Sonic Youth

<img src="" alt=" " />Sonic Youth is forever <i>Eternal</i>. ...

Sonic Youth

Sonic Youth is forever Eternal.  Rounding out three decades together now, no band in alternative music has been as substantive and long-lived.  They’ve gone from the early eighties NYC early punk to SST mid-eighties punk rock to the grunge heyday of the early nineties to late nineties experimentation to adding a member, Jim O’Rourke, for the first half of this decade (how many bands can add a member after twenty years?) to a return to earlier sounds with 2006’s Rather Ripped to today.  This is the band that closed out McCarren Park Pool (QRO venue review) – even had a record inducted into the Library of Congress (1988’s seminal Daydream NationQRO deluxe edition review)!

Sonic Youth

The only problem with this is that it makes it extra-hard for them to surprise & impress.  Fans of Sonic Youth rate their knowledge of and experience with the group in terms of length usually reserved for jam bands.  Yes, “Silver Rocket” is a great song (QRO video), but how often can the band play that, or their other classics (admittedly, a long list)?  How can there be something ‘new’ about a new Sonic Youth album, a new Sonic Youth show?  The band answered that at United Palace Theatre (QRO venue review) in New York, NY on July 3rd, by mixing the very new with the very old.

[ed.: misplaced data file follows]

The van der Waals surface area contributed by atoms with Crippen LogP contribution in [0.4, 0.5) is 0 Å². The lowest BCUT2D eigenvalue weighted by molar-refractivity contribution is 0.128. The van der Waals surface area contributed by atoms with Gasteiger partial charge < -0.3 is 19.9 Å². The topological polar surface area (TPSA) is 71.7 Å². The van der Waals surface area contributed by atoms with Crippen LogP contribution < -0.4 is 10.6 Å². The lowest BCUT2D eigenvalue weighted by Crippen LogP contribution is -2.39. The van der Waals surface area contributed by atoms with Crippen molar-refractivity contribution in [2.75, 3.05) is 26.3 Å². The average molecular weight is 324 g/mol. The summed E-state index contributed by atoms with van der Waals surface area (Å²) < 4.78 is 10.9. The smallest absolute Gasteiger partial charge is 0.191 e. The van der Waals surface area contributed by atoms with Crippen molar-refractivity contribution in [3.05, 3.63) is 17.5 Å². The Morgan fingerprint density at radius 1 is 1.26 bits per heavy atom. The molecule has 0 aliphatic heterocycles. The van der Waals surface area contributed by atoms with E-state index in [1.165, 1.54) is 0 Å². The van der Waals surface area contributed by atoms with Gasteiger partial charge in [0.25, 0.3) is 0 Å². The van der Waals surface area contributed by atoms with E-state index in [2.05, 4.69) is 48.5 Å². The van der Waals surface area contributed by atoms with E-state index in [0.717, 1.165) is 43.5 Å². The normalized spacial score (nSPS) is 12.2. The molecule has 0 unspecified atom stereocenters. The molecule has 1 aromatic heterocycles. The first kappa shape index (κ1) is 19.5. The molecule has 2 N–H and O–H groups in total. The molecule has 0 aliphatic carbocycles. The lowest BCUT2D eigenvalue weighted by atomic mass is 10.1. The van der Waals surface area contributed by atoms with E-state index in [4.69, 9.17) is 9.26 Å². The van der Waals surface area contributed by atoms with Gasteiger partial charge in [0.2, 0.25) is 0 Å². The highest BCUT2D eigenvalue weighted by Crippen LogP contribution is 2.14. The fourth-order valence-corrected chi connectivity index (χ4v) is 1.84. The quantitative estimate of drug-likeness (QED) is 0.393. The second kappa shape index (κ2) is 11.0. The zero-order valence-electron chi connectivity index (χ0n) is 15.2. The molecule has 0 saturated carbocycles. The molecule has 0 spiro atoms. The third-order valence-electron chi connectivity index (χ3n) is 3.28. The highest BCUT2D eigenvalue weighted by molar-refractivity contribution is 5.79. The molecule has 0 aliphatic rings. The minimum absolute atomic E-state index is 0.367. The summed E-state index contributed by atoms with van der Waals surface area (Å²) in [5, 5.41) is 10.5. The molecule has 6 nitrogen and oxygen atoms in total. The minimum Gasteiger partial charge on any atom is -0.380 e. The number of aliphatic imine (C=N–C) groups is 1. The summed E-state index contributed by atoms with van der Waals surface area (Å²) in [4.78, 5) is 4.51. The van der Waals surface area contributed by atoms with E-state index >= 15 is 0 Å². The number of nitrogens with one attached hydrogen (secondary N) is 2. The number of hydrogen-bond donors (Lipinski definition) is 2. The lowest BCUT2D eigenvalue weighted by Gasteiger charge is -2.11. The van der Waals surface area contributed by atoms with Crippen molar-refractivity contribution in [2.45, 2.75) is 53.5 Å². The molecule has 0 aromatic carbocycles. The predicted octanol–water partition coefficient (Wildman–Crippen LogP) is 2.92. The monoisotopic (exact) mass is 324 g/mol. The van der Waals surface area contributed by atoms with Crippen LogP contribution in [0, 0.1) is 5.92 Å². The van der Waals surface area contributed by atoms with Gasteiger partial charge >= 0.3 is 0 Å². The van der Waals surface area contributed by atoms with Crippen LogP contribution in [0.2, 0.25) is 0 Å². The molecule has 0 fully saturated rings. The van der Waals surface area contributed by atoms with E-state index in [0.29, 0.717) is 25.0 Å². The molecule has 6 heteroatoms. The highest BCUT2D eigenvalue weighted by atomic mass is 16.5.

Sonic Youth

Lee RenaldoA year-minus-a-day ago, Sonic Youth played River-to-River Festival’s Fourth of July show way downtown at Battery Park (QRO venue review), and drew from their entire songbook (QRO photos), while two years-minus-just-under-a-month ago at McCarren, the band played Daydream Nation, in its entirety, and encored with Rather Ripped material (QRO live review).  A recording of the Battery Park show was included in the deluxe edition of their latest album (and first new one since Ripped), The Eternal (QRO review).  However, it was not a promise, but rather a goodbye (at least for a little while): at United Palace Theatre, Sonic Youth stuck entirely to The Eternal (playing all tracks but one, “Thunderclap For Bobby Pyn”), with only pre-Daydream material augmenting it.

Sonic Youth

Thurston MooreThe set list was front-loaded with Eternal songs: all of the first four, eight of the first nine, ten of the first twelve.  The night began like the record with “Sacred Trickster”, but it was the following “No Way” that really lit things off.  The Eternal is a bit more even of a record, without the big break-through songs, but “No Way” is more & more making a case for itself as just that, with the right amount of expanse to its art-punk (reminiscent, live, of “Chapel Hill” from grunge-era classic Dirty).  Sonic Youth kept going, with little between-song commentary, through most of Eternal, including “Poison Arrow” (less smooth live, more rough around the edges), “Anti-Orgasm” (“This song is a cry for help”, said singer/guitarist Thurston Moore), and “Antenna”, wherein Moore, thrashing like he always does (that huge mop-top of hair swinging on his too-tall frame), knocked over one of the big bright lights on the stage (later said, “Gotta nail that shit down – crazy glue…”).

Kim Gordon & Thurston Moore